How do I, it's so much of like what is powerful about men's groups as I feel like they bring men back to us space of what used to be the way we lived in collectivist cultures, where the elders would take the men group and they would have rituals for like, transitioning them into manhood. Men, don't have that anymore and so they're sort of looking to figure as in the public for, in society of what it means to be a man. And a lot of times these are really wounded ideas around masculinity, so we start there with like, what is healthy masculinity even look like? And then from there same as with women, we start to invite in some healthy feminine, energetics into my manhood, because I also need to be able to be vulnerable and playful and in the intuitive space, in order to meet my woman like if I'm completely severed from those things, I can't see her, I can't understand her, I can't meet her there, that makes sense?

Michael: Yeah, I love that in the things that came to my mind as we're going through this is in part one, I believe inherently like you do have the traits as I'll speak for myself as a man to be competitive, I feel that like in my butt like don't play Monopoly with me, I promise nobody's gonna have a good time, right? But then I think about partners or women I've had in my life and they're want or need almost inherently to feel the like they want to be safe for protected by their man and then we kind of have to get to this place where we have to reconcile that you actually have to put in effort and energy towards creating the shift in the change, around the nomenclature of what it is that you determine these things to me. And you know, I go rewind on relationships, particularly with men and my late teens and twenties our conversations were everything that you think they were, right? And there was nothing about bonding over any type of growth, it was never, you know, can we hug, can we be in connection with each other? And the more that I the older I get now at the more information I have, the more I think about the space of the world. I don't want that anywhere near me, and I would have to say, I will speak for men in this conversation, I know that more men one that but there is this innate fear of the change in the same way that I even see that shift with women we’re it almost feels like and I don't want to put words in your mouth and you can speak for yourself really here, but it almost feels like that need and desire may be inherently to be taken care of her feel protected we're pushing away from. So it feels like these ideologies are so deeply, ingrained societally. And then I start to think about even is about relationship structures and family systems and monogamy, and non-monogamy and all these things that come into play and go while where the fuck do you even really start?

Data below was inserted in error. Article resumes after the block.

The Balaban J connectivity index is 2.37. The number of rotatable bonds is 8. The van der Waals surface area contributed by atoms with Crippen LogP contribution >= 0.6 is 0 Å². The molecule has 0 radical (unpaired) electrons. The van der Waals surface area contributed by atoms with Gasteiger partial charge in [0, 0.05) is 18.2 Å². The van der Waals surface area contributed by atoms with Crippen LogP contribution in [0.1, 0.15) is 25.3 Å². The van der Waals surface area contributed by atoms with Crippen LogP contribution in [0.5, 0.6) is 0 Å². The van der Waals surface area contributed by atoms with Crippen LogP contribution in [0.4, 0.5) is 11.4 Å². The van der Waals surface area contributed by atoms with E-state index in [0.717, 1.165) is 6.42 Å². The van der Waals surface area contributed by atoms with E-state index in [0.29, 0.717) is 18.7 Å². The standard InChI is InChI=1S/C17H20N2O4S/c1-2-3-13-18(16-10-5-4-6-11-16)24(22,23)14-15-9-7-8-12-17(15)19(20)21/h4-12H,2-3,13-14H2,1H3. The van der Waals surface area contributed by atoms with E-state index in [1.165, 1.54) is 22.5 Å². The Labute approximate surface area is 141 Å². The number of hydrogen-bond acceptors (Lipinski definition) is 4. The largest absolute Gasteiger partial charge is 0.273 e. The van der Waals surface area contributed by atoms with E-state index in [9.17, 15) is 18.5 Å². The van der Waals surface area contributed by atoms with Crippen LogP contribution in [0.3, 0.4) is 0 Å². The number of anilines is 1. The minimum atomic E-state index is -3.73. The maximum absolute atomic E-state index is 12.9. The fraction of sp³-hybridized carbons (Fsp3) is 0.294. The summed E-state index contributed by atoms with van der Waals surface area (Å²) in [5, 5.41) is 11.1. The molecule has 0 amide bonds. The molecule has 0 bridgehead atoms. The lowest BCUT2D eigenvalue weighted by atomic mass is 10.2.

Vanessa: Yeah. It's real talk.